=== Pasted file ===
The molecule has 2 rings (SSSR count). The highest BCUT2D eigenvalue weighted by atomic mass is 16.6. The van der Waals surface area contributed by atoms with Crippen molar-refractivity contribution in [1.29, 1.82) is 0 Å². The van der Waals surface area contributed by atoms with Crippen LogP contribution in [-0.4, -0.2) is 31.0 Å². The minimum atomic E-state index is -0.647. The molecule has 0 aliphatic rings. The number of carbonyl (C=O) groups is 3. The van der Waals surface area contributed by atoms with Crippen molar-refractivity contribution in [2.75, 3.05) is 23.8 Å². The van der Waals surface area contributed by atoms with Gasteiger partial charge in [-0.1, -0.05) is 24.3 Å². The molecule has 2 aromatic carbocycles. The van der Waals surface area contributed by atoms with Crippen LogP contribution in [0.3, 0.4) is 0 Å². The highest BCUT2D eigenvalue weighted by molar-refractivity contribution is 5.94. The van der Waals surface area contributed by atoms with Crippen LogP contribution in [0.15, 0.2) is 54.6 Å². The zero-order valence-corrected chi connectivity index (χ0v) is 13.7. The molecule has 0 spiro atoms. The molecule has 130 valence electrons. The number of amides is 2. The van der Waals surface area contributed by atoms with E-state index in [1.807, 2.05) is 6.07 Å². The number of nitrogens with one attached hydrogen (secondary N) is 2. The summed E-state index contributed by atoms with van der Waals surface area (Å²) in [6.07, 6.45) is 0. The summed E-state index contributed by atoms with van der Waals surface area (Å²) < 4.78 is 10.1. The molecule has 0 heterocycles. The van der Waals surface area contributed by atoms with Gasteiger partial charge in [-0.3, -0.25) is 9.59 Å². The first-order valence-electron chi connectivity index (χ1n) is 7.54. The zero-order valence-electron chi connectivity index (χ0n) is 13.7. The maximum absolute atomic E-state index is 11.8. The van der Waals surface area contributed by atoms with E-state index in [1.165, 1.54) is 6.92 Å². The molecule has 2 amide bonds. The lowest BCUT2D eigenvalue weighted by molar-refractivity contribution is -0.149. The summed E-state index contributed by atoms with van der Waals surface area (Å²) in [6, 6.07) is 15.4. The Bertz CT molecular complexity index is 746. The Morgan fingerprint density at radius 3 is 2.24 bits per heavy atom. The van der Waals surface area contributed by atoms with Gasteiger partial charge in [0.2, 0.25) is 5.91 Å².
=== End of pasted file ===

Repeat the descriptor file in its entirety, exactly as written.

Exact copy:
The molecule has 2 rings (SSSR count). The highest BCUT2D eigenvalue weighted by atomic mass is 16.6. The van der Waals surface area contributed by atoms with Crippen molar-refractivity contribution in [1.29, 1.82) is 0 Å². The van der Waals surface area contributed by atoms with Crippen LogP contribution in [-0.4, -0.2) is 31.0 Å². The minimum atomic E-state index is -0.647. The molecule has 0 aliphatic rings. The number of carbonyl (C=O) groups is 3. The van der Waals surface area contributed by atoms with Crippen molar-refractivity contribution in [2.75, 3.05) is 23.8 Å². The van der Waals surface area contributed by atoms with Gasteiger partial charge in [-0.1, -0.05) is 24.3 Å². The molecule has 2 aromatic carbocycles. The van der Waals surface area contributed by atoms with Crippen LogP contribution in [0.3, 0.4) is 0 Å². The highest BCUT2D eigenvalue weighted by molar-refractivity contribution is 5.94. The van der Waals surface area contributed by atoms with Crippen LogP contribution in [0.15, 0.2) is 54.6 Å². The zero-order valence-corrected chi connectivity index (χ0v) is 13.7. The molecule has 0 spiro atoms. The molecule has 130 valence electrons. The number of amides is 2. The van der Waals surface area contributed by atoms with E-state index in [1.807, 2.05) is 6.07 Å². The number of nitrogens with one attached hydrogen (secondary N) is 2. The summed E-state index contributed by atoms with van der Waals surface area (Å²) in [6.07, 6.45) is 0. The summed E-state index contributed by atoms with van der Waals surface area (Å²) < 4.78 is 10.1. The molecule has 0 heterocycles. The van der Waals surface area contributed by atoms with Gasteiger partial charge in [-0.3, -0.25) is 9.59 Å². The first-order valence-electron chi connectivity index (χ1n) is 7.54. The zero-order valence-electron chi connectivity index (χ0n) is 13.7. The maximum absolute atomic E-state index is 11.8. The van der Waals surface area contributed by atoms with E-state index in [1.165, 1.54) is 6.92 Å². The molecule has 2 amide bonds. The lowest BCUT2D eigenvalue weighted by molar-refractivity contribution is -0.149. The summed E-state index contributed by atoms with van der Waals surface area (Å²) in [6, 6.07) is 15.4. The Bertz CT molecular complexity index is 746. The Morgan fingerprint density at radius 3 is 2.24 bits per heavy atom. The van der Waals surface area contributed by atoms with Gasteiger partial charge in [0.2, 0.25) is 5.91 Å².